Referring again to FIG. 13A, information in register 210 is transferred to register 216 by the P-2 gate pulse. This permits the information in register 216 to be applied to the LOGIC UNIT FIRST STEP. This "logic unit first step" 218 will be described in more detail later. The output of the "logic unit first step" 218 and also the control bits numbers "11", "12" and "13" are transferred 220 on FIG. 13B by the P-1 gate pulse. From register 220 these data are gated to register 222 by the gate pule P-2. Register 222 serves as the input register for the "logic unit second step" 224. The "logic unit second step" 224 will be described in more detail later. From this unit, the results are gated to the logic unit output register 226 by the pulse P-1.
From register 226, information is gated to register 228 by the P-2 gate pulse. These delay registers are necessary in the machine because of the "pipe-lining" used in the design. From register 228 it can be seen that data has two paths. One is back to the processor via cable 230 so that information can be written into either the A or B memories according to the setting of the switches represented by reference character 212. The other path for data is via cable 232 which goes to the inter-processor switch. Depending on the setting of the gates in the inter-processor switch 33 shown in FIG. 1, information can be gated from any processor back to itself or to any other processor in the group from processor number 1 through processor number 32. When this information comes in from the inter-processor switch 33 it always goes into either the A IN or the B IN memories. This the inter-processor switch has been previously discussed will be described in more detail later.
Reference should next be made to FIGS. 13C and 13D for the description of the control processor 32. Control processor number 32 permits and accumulates information produced by other thirty-one processors, keeps track of "events" and contains all the pulse generation equipment used to control the whole machine of this embodiment. On FIG. 13C, the "address counter" 234 is used to address the "permuter instruction memory" 236 which again can contain up to 1024 words. This memory is read by the P-1 gate pulse and the memory word is placed in the register 238. From register 238 the information is gated to register 240 by the P-2 gate pulse. Register 240 controls the reading and writing of the A and A IN memories and also provides an input to the "event logic" which is shown in detail on FIG. 16.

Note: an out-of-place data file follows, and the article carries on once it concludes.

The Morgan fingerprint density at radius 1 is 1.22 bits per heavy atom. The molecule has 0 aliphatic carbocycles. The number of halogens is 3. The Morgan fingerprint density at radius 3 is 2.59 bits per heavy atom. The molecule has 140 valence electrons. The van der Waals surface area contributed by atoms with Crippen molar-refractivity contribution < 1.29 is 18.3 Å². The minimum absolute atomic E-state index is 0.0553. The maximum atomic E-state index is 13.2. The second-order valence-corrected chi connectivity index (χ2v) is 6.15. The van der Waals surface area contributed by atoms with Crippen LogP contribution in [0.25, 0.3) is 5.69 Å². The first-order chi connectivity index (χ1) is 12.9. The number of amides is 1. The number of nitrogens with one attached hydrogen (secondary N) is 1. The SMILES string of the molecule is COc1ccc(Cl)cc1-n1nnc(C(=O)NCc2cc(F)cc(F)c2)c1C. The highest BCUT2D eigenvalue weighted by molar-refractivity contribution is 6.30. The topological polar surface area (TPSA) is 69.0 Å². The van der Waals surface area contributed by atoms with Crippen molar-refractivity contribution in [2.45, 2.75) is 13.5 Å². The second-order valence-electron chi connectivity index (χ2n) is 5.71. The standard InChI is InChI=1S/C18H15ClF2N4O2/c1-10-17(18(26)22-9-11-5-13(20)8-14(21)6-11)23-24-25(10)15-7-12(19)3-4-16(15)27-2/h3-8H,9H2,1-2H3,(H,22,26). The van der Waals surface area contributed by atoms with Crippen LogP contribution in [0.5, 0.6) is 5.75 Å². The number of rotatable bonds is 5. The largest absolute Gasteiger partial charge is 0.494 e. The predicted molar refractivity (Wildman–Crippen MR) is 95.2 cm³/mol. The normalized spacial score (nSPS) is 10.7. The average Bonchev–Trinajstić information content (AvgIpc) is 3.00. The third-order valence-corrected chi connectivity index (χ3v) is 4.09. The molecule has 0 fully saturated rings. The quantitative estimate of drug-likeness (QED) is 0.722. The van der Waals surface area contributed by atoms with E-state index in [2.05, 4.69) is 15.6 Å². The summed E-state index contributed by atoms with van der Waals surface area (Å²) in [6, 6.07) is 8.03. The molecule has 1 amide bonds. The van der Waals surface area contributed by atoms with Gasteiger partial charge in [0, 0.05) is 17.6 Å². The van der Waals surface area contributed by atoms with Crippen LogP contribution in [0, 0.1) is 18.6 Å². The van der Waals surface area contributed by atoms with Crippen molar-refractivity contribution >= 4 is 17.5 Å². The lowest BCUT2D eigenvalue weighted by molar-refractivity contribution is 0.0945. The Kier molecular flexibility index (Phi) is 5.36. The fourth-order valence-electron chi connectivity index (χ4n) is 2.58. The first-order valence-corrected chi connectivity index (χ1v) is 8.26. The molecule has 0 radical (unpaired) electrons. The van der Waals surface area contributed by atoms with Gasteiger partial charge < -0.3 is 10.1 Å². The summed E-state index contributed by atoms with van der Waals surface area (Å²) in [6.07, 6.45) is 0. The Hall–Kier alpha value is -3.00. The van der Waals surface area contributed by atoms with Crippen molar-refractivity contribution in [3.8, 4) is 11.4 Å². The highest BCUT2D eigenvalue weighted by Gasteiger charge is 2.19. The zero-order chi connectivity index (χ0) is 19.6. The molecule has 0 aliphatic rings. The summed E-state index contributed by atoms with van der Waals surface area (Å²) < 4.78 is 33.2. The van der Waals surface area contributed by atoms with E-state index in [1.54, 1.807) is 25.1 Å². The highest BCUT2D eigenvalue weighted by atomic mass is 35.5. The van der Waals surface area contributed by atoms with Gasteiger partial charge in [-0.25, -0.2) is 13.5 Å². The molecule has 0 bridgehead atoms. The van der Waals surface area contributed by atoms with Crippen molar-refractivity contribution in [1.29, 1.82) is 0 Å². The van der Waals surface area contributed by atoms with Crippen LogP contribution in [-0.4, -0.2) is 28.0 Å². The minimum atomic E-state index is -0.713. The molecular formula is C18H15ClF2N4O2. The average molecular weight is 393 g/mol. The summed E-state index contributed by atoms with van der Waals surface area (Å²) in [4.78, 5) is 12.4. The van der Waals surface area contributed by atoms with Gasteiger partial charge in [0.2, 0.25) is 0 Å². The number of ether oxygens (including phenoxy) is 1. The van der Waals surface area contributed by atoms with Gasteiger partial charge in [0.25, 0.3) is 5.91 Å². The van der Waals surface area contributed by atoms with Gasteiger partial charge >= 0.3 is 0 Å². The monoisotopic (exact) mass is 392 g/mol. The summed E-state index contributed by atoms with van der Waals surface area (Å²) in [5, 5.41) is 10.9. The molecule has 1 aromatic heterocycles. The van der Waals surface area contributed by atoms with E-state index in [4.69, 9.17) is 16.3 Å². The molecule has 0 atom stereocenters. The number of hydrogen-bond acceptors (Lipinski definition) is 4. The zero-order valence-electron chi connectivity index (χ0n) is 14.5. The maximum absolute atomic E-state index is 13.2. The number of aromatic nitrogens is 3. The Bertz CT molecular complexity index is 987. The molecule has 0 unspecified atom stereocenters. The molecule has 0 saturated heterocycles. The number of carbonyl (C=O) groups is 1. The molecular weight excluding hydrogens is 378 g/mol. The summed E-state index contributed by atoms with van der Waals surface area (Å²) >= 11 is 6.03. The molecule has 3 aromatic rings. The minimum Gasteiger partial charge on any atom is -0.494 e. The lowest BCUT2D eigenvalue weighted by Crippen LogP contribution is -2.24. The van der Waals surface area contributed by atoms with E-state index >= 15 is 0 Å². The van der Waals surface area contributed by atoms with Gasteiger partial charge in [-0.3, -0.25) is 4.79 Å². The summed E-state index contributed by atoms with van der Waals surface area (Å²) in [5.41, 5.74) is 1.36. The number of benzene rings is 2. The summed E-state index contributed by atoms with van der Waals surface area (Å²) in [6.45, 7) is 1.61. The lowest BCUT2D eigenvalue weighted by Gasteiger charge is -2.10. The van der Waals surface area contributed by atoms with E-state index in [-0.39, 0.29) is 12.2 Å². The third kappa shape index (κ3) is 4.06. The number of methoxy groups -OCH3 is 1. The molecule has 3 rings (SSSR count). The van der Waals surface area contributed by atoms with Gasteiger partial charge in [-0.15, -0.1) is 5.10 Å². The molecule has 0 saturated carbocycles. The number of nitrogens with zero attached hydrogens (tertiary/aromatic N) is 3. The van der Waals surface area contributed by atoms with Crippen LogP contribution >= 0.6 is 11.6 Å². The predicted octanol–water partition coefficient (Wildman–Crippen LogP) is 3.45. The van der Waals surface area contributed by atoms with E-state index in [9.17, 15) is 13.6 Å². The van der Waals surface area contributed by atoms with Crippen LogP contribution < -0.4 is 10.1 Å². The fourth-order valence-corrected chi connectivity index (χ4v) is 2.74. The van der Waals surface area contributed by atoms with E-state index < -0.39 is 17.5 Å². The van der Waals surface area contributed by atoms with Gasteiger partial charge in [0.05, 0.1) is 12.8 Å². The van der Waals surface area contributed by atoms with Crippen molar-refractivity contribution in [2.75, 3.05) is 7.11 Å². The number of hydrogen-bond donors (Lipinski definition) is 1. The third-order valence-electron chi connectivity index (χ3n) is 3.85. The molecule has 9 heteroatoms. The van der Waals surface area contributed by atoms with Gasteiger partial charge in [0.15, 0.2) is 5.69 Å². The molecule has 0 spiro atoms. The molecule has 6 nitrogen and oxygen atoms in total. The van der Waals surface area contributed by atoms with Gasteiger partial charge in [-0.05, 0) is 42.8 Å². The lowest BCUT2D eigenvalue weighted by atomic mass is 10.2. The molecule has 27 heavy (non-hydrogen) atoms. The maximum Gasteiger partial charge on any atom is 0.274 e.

The A and A IN memories are used differently in processor number 32 than in the other thirty-one processors. The data is always read out of memory A and goes by cable 242 to the inter-processor switch. The data from the switch is written into memory A IN. On FIG. 13C, it will be noted that data coming in from the inter-processor switch 33 on cable 244 is not only applied to the memories but also serves as an input to the event logic.
Referring to the right side of FIG. 13D, the logic simulation machine of this embodiment is started by a "start" pulse applied to the lead 246. This pulse extends through the or circuit 248 to turn "on" single shot device s50. This produces the CL-1 pulse shown in FIG. 13E which is used to reset the address counters and to trigger the "swap" switch. The "swap" switch is used to switch the A and B memories in the various processors. The CL-1 pulse is also used to set the "event latch" 260 to its "0" state and also to reset to "0" the "count up counter" 264. After the CL-1 pulse disappears, the delay circuit 252 will have an output to turn "on" single shot device 254 in order to produce the CL-2 pulse. The CL-2 pulse sets the flip flop 256 to its "1" state thus turning on the pulse generator 258. The pulse generator 258 produces the P-1, P-2 and P-3 gate pulses in succession as shown by the timing chart of FIG. 13E. The P-1 and P-2 gate pulses are used to step the pipeling of the machine. The P-3 gate pulse is used to test the output of the compare unit 266. The "total count register" 268 initially set for the total number of minor cycles required.